During the late 1940s, as well as the ‘50s and ‘60s, anti-Communism was one of America’s most well-practiced professions. When other campaign strategies failed, the technique of “red-baiting” was always a reliable way to boost a politician’s popularity.
In the decades to come, Communists and their books had lost their potency: The capitalist order was stable. And after Reagan’s wrangling with the “Evil Empire,” America as hegemon, and the triumphant Third Way of neoliberal, corporate-friendly, centrist Democratic politicking, any lingering leftist sympathies appeared to have been thoroughly vanquished, absent from national politics.
The Communist Party’s influence in America was always overstated, even at its peak during the 1920s and ’30s, but the party’s growth and influence came at a time when our economic system seemed most vulnerable.
In the years since the Great Recession and financial crisis of 2007-8, cracks in the capitalist order have resurfaced. Inequality in America is doing its best Gilded Age impression, and economic recovery is happening too slowly for many Americans. What’s more, “socialism” is no longer a swear word: According to one recent poll, one-third of millennials view socialism favorably.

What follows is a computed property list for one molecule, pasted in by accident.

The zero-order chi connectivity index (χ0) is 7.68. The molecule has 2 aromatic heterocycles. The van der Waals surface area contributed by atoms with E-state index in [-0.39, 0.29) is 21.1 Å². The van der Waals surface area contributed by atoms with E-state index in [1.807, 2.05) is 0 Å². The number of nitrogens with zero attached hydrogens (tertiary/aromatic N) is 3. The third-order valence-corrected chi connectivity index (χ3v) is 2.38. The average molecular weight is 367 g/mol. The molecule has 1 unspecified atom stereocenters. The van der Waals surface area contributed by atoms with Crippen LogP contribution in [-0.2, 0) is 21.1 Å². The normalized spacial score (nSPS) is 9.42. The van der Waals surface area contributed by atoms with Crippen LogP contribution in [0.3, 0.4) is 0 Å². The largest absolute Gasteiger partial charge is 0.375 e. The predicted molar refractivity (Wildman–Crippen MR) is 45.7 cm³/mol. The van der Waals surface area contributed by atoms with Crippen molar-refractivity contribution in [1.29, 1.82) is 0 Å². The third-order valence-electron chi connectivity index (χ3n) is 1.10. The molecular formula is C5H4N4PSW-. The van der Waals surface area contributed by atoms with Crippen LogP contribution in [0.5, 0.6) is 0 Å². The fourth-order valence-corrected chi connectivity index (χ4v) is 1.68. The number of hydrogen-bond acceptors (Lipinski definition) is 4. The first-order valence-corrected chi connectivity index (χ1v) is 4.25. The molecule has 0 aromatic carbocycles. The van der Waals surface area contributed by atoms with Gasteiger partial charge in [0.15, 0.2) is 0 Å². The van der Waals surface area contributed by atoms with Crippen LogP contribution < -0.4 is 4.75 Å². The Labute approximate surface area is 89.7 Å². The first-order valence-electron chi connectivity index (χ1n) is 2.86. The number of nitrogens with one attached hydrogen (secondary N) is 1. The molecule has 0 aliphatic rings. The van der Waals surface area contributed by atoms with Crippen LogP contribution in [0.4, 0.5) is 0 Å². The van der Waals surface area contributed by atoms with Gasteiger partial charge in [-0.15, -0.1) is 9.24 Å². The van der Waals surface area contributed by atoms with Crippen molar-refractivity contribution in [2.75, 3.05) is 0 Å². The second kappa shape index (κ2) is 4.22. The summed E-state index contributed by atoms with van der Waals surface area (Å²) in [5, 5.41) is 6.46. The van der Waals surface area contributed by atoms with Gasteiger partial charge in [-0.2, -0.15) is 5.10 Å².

“Leftist groups today are organizing the way they have always organized, by distributing publications and having conversations to raise awareness and get new people engaged in the movement,” says Antonio Lodico, executive director of the Thomas Merton Center, a hub of leftist organizing in Pittsburgh. After Occupy Wall Street, Black Lives Matter, and the election of Donald Trump, the Left is again resurgent, and in Pittsburgh, groups like the Democratic Socialists of America, Socialist Alternative, and the International Socialist Organization are growing. And for more than a decade, the Big Idea Bookstore in Bloomfield has provided radical literature and a space for anti-capitalist thought.
Throughout 2016, hundreds of thousands of Americans packed gymnasiums, stood out in the rain, and traveled long distances to hear a septuagenarian socialist speak on the Democratic primary campaign trail. For the first time in decades, a politician on the national stage expressed genuine disgust at the realities of American capitalism, and it gained traction. Braddock Mayor John Fetterman, an endorser of Sanders’s candidacy, spoke to a crowd in Market Square one chilly day in February of 2016, saying, “If you think inequality is just one issue, you don’t get it. Inequality is every issue—and how it permeates society.”